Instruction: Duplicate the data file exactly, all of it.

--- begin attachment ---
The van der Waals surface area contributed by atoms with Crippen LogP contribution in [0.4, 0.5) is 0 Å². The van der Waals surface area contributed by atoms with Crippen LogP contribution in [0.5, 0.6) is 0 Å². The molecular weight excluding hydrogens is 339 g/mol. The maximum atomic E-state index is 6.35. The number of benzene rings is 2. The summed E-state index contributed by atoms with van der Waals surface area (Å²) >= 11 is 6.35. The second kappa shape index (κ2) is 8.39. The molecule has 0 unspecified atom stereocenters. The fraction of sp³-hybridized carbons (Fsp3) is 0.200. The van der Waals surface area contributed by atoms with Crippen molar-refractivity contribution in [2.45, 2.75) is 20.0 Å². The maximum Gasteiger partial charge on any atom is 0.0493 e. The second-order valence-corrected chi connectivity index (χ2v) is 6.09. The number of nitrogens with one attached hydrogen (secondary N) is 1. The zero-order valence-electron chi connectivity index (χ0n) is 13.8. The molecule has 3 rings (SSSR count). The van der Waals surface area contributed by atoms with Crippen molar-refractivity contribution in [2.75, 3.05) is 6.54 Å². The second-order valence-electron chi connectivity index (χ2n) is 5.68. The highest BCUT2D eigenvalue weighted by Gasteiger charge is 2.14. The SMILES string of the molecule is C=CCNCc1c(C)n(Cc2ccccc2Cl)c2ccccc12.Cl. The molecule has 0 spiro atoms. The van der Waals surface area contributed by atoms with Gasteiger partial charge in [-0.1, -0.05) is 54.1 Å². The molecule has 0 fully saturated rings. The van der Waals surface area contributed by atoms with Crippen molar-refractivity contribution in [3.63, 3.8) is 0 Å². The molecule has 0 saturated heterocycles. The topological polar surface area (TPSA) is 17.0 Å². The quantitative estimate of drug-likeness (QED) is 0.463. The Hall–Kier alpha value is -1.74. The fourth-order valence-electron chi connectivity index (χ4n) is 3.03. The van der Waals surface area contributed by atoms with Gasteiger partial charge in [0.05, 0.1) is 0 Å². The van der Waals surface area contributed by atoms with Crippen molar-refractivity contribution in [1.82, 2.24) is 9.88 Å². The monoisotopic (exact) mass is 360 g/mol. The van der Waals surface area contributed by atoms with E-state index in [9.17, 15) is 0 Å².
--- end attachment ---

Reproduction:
The van der Waals surface area contributed by atoms with Crippen LogP contribution in [0.4, 0.5) is 0 Å². The van der Waals surface area contributed by atoms with Crippen LogP contribution in [0.5, 0.6) is 0 Å². The molecular weight excluding hydrogens is 339 g/mol. The maximum atomic E-state index is 6.35. The number of benzene rings is 2. The summed E-state index contributed by atoms with van der Waals surface area (Å²) >= 11 is 6.35. The second kappa shape index (κ2) is 8.39. The molecule has 0 unspecified atom stereocenters. The fraction of sp³-hybridized carbons (Fsp3) is 0.200. The van der Waals surface area contributed by atoms with Crippen molar-refractivity contribution in [2.45, 2.75) is 20.0 Å². The maximum Gasteiger partial charge on any atom is 0.0493 e. The second-order valence-corrected chi connectivity index (χ2v) is 6.09. The number of nitrogens with one attached hydrogen (secondary N) is 1. The zero-order valence-electron chi connectivity index (χ0n) is 13.8. The molecule has 3 rings (SSSR count). The van der Waals surface area contributed by atoms with Crippen molar-refractivity contribution in [2.75, 3.05) is 6.54 Å². The second-order valence-electron chi connectivity index (χ2n) is 5.68. The highest BCUT2D eigenvalue weighted by Gasteiger charge is 2.14. The SMILES string of the molecule is C=CCNCc1c(C)n(Cc2ccccc2Cl)c2ccccc12.Cl. The molecule has 0 spiro atoms. The van der Waals surface area contributed by atoms with Gasteiger partial charge in [-0.1, -0.05) is 54.1 Å². The molecule has 0 fully saturated rings. The van der Waals surface area contributed by atoms with Crippen molar-refractivity contribution in [3.63, 3.8) is 0 Å². The molecule has 0 saturated heterocycles. The topological polar surface area (TPSA) is 17.0 Å². The quantitative estimate of drug-likeness (QED) is 0.463. The Hall–Kier alpha value is -1.74. The fourth-order valence-electron chi connectivity index (χ4n) is 3.03. The van der Waals surface area contributed by atoms with Gasteiger partial charge in [0.05, 0.1) is 0 Å². The van der Waals surface area contributed by atoms with Crippen molar-refractivity contribution in [1.82, 2.24) is 9.88 Å². The monoisotopic (exact) mass is 360 g/mol. The van der Waals surface area contributed by atoms with E-state index in [9.17, 15) is 0 Å².